Les Vampires is by no means a perfect film; in 19th-century literary tradition it relies far too heavily on coincidence to be satisfying to the modern viewer. However, its importance in film history is undeniable and it's a distinct pleasure to see this vital moment preserved on DVD. And, thanks to the marvel of DVD-18, the entire serial in its full 6+hour duration is presented on a single disc. What a wonderful time we live in!

Rating for Style: A-
Rating for Substance: B+


Image Transfer

Aspect Ratio1.33:1 - Full Frame
Original Aspect Ratioyes

Image Transfer Review: Yes, at times the image is too high contrast; faces occasionally white out, paper which is written upon is unreadable. There are speckles and random frame damage throughout. These are unavoidable ravages of time and faults of the source material. However, when one considers this film is eighty-five years old, it's really in incredibly good shape. David Shepard and Film Preservation Associates have done a wonderful job of transferring this massive work to disc, at the correct speed and with color tinting that is evocative but not overpowering. In particular, the minimal amount of nitrate deterioration is quite striking. Langlois' preservation efforts apparently were early enough to preclude much of the devastation which this chemical reaction has wrought upon most early films.

One suggestion, though: keep your remote handy. Sometimes lengthy intertitles are only on the screen briefly. I found myself going back and pausing on the intertitles in order to read them properly.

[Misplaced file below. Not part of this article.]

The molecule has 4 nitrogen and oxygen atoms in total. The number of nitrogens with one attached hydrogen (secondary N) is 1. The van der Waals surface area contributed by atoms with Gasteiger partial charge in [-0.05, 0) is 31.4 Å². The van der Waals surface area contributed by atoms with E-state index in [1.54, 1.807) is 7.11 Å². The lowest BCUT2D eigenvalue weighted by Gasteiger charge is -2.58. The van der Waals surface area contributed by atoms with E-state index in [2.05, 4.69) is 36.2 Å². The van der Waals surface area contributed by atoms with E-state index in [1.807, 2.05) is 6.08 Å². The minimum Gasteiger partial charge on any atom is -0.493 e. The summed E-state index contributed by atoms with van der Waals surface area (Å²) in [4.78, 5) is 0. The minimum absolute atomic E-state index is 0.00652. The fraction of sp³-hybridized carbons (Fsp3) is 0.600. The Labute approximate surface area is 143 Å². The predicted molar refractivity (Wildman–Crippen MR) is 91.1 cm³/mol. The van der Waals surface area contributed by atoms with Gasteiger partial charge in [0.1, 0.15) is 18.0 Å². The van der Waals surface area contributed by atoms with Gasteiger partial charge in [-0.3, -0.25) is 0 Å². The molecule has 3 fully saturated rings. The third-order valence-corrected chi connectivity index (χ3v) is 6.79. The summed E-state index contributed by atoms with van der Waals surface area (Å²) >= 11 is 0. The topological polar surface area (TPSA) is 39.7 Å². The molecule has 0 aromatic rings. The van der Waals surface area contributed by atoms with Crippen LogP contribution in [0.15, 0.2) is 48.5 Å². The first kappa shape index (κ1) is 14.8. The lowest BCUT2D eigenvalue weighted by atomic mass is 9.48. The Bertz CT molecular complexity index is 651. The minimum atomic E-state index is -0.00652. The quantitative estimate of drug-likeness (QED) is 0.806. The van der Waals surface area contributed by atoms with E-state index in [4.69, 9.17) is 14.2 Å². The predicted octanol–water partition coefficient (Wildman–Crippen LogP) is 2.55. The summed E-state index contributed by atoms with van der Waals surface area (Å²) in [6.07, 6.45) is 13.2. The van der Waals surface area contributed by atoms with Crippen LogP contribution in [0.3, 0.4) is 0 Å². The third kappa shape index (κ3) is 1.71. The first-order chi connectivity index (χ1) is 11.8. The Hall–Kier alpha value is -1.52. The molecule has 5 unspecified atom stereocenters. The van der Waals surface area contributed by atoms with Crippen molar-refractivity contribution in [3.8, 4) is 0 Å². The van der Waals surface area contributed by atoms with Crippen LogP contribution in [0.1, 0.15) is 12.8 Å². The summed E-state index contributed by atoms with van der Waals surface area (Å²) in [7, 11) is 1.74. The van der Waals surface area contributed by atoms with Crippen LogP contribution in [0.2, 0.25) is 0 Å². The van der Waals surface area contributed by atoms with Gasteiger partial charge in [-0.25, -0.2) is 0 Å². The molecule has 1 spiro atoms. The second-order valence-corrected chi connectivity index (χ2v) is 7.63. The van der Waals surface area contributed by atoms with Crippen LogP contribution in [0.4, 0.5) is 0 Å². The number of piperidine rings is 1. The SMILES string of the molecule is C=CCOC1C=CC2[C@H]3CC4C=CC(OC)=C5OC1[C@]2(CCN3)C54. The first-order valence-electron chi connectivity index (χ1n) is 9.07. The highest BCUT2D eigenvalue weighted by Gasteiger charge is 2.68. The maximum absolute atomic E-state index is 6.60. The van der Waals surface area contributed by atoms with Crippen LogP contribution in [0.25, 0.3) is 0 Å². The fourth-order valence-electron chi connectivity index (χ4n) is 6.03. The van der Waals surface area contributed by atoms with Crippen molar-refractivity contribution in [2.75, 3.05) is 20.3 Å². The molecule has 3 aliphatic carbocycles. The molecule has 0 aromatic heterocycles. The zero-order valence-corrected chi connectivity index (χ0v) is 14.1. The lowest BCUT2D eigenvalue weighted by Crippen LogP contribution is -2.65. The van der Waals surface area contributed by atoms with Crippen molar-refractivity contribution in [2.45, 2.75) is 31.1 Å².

Image Transfer Grade: B+


Audio Transfer

 LanguageRemote Access

Audio Transfer Review: The audio is a nicely-varied score by Robert Israel, who has produced many excellent silent film scores in recent years. The orchestration is varied, helping keep the interest up; sometimes a solo piano, other times piano and violin, and at others full orchestra. The principal theme is derived from Beethoven's creepy Coriolan overture, and other composers such as Debussy are borrowed from liberally in finest silent film tradition.

The sound is an excellent DD 2.0 stereo. The result is a nice open soundstage, without distracting directionality. No hiss or noise was audible at any time.

Audio Transfer Grade: A-


Disc Extras

Full Motion menu
Scene Access with 78 cues and remote access
Cast and Crew Biographies
Production Notes
Packaging: Snapper
1 Disc
2-Sided disc(s)
Layers: DVD-18

Extra Extras:
  1. "For the Children" (1916) short comedy sketch benefit film
  2. Bout de Zan and the Shirker (1916) one-reel comedy
Extras Review: There's not a lot of room, even on a DVD-18, for too much in the way of extras, but Image does a nice job of giving us additional material.

Most important is the 8-page booklet with a lengthy essay on Feuillade and Les Vampires. This essay by Fabrice Zagury is highly informative and full of interesting content.

On the disc itself we find two short films related to the cast and Feuillade. The first is a short charity benefit film starring the entire cast and directed by Feuillade. The second is one of a series of some seventy one-reel comedies directed by Feuillade and featuring charismatic child star Bout-de-Zon (who appears in episode 8 of Les Vampires as the mischievous Eustache Mazamette). This rather slapstick film, which is in eye-popping condition for its age, is quite amusing.

Extras Grade: C+


Final Comments

A highly important and influential piece of silent film history, preserved in an excellent presentation, at the correct speed and with a very good musical score. Highly recommended to anyone with an interest in silent films. Such folks would be well advised to buy the disc; although it's pricey, I can't imagine Image having pressed many of them, or being likely to make a second run. The length and serial nature makes a rental (except over about 2 weeks) inadvisable.